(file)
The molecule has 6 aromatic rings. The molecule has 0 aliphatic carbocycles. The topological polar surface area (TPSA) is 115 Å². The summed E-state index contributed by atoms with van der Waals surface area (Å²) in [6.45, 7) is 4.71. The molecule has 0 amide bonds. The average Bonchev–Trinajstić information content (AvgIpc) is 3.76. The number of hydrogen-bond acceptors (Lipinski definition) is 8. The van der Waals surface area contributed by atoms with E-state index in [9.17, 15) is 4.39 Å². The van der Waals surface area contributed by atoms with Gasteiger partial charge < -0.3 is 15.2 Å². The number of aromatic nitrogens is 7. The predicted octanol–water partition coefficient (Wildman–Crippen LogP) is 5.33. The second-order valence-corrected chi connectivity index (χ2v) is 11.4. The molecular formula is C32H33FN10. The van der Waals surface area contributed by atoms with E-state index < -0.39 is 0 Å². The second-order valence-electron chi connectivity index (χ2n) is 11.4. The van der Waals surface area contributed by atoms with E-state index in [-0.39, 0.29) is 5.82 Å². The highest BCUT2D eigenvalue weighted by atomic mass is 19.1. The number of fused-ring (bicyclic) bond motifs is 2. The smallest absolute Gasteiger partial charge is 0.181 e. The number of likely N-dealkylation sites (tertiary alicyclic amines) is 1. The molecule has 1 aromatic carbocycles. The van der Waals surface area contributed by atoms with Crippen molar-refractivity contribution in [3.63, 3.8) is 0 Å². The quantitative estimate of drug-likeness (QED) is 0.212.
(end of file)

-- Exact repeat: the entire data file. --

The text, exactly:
The molecule has 6 aromatic rings. The molecule has 0 aliphatic carbocycles. The topological polar surface area (TPSA) is 115 Å². The summed E-state index contributed by atoms with van der Waals surface area (Å²) in [6.45, 7) is 4.71. The molecule has 0 amide bonds. The average Bonchev–Trinajstić information content (AvgIpc) is 3.76. The number of hydrogen-bond acceptors (Lipinski definition) is 8. The van der Waals surface area contributed by atoms with E-state index in [9.17, 15) is 4.39 Å². The van der Waals surface area contributed by atoms with Gasteiger partial charge < -0.3 is 15.2 Å². The number of aromatic nitrogens is 7. The predicted octanol–water partition coefficient (Wildman–Crippen LogP) is 5.33. The second-order valence-corrected chi connectivity index (χ2v) is 11.4. The molecular formula is C32H33FN10. The van der Waals surface area contributed by atoms with E-state index < -0.39 is 0 Å². The second-order valence-electron chi connectivity index (χ2n) is 11.4. The van der Waals surface area contributed by atoms with E-state index in [-0.39, 0.29) is 5.82 Å². The highest BCUT2D eigenvalue weighted by atomic mass is 19.1. The number of fused-ring (bicyclic) bond motifs is 2. The smallest absolute Gasteiger partial charge is 0.181 e. The number of likely N-dealkylation sites (tertiary alicyclic amines) is 1. The molecule has 1 aromatic carbocycles. The van der Waals surface area contributed by atoms with Crippen molar-refractivity contribution in [3.63, 3.8) is 0 Å². The quantitative estimate of drug-likeness (QED) is 0.212.